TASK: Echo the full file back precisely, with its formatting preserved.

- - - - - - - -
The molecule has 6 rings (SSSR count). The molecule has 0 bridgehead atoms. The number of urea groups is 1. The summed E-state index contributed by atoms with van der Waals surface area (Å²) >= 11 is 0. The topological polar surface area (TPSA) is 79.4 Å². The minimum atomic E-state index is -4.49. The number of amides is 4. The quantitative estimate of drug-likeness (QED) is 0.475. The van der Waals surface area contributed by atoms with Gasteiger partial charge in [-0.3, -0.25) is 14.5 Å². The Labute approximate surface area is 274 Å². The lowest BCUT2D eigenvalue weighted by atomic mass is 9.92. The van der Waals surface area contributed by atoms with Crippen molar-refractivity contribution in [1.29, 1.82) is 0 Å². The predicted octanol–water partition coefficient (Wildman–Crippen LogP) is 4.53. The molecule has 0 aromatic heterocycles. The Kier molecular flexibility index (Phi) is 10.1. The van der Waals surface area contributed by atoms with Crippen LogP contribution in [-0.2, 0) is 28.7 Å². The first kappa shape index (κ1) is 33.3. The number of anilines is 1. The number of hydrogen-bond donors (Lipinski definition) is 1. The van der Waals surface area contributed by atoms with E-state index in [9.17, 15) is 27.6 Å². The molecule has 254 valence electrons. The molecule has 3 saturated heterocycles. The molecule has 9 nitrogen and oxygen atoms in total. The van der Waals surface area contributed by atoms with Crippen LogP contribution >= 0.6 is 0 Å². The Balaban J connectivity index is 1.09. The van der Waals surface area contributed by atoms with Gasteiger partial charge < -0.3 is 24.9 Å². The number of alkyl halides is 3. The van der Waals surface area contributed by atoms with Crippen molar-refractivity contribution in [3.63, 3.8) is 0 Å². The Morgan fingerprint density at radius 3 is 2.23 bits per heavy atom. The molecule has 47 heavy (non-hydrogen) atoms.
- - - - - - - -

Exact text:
The molecule has 6 rings (SSSR count). The molecule has 0 bridgehead atoms. The number of urea groups is 1. The summed E-state index contributed by atoms with van der Waals surface area (Å²) >= 11 is 0. The topological polar surface area (TPSA) is 79.4 Å². The minimum atomic E-state index is -4.49. The number of amides is 4. The quantitative estimate of drug-likeness (QED) is 0.475. The van der Waals surface area contributed by atoms with Gasteiger partial charge in [-0.3, -0.25) is 14.5 Å². The Labute approximate surface area is 274 Å². The lowest BCUT2D eigenvalue weighted by atomic mass is 9.92. The van der Waals surface area contributed by atoms with Crippen molar-refractivity contribution in [1.29, 1.82) is 0 Å². The predicted octanol–water partition coefficient (Wildman–Crippen LogP) is 4.53. The molecule has 0 aromatic heterocycles. The Kier molecular flexibility index (Phi) is 10.1. The van der Waals surface area contributed by atoms with Crippen LogP contribution in [-0.2, 0) is 28.7 Å². The first kappa shape index (κ1) is 33.3. The number of anilines is 1. The number of hydrogen-bond donors (Lipinski definition) is 1. The van der Waals surface area contributed by atoms with E-state index in [9.17, 15) is 27.6 Å². The molecule has 254 valence electrons. The molecule has 3 saturated heterocycles. The molecule has 9 nitrogen and oxygen atoms in total. The van der Waals surface area contributed by atoms with Crippen LogP contribution >= 0.6 is 0 Å². The Balaban J connectivity index is 1.09. The van der Waals surface area contributed by atoms with Gasteiger partial charge < -0.3 is 24.9 Å². The number of alkyl halides is 3. The van der Waals surface area contributed by atoms with Crippen molar-refractivity contribution in [3.63, 3.8) is 0 Å². The Morgan fingerprint density at radius 3 is 2.23 bits per heavy atom. The molecule has 47 heavy (non-hydrogen) atoms.